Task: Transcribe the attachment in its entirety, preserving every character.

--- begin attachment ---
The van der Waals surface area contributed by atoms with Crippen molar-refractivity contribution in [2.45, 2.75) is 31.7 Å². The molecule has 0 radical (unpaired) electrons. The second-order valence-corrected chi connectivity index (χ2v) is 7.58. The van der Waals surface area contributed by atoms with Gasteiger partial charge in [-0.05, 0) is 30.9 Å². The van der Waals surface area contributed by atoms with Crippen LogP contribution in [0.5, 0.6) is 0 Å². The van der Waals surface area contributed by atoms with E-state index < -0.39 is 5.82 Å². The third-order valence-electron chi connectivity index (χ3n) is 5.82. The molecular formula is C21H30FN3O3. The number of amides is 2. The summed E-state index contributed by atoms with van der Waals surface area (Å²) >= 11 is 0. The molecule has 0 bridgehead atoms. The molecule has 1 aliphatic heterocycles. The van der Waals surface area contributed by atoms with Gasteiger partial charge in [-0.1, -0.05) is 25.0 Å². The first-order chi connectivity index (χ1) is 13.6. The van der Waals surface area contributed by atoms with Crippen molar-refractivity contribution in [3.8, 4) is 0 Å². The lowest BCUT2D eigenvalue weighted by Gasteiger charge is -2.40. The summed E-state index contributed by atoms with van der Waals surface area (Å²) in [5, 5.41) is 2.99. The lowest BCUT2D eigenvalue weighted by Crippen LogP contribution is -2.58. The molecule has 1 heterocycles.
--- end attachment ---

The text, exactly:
The van der Waals surface area contributed by atoms with Crippen molar-refractivity contribution in [2.45, 2.75) is 31.7 Å². The molecule has 0 radical (unpaired) electrons. The second-order valence-corrected chi connectivity index (χ2v) is 7.58. The van der Waals surface area contributed by atoms with Gasteiger partial charge in [-0.05, 0) is 30.9 Å². The van der Waals surface area contributed by atoms with Crippen LogP contribution in [0.5, 0.6) is 0 Å². The van der Waals surface area contributed by atoms with E-state index < -0.39 is 5.82 Å². The third-order valence-electron chi connectivity index (χ3n) is 5.82. The molecular formula is C21H30FN3O3. The number of amides is 2. The summed E-state index contributed by atoms with van der Waals surface area (Å²) >= 11 is 0. The molecule has 0 bridgehead atoms. The molecule has 1 aliphatic heterocycles. The van der Waals surface area contributed by atoms with Gasteiger partial charge in [-0.1, -0.05) is 25.0 Å². The first-order chi connectivity index (χ1) is 13.6. The van der Waals surface area contributed by atoms with Crippen molar-refractivity contribution in [3.8, 4) is 0 Å². The lowest BCUT2D eigenvalue weighted by Gasteiger charge is -2.40. The summed E-state index contributed by atoms with van der Waals surface area (Å²) in [5, 5.41) is 2.99. The lowest BCUT2D eigenvalue weighted by Crippen LogP contribution is -2.58. The molecule has 1 heterocycles.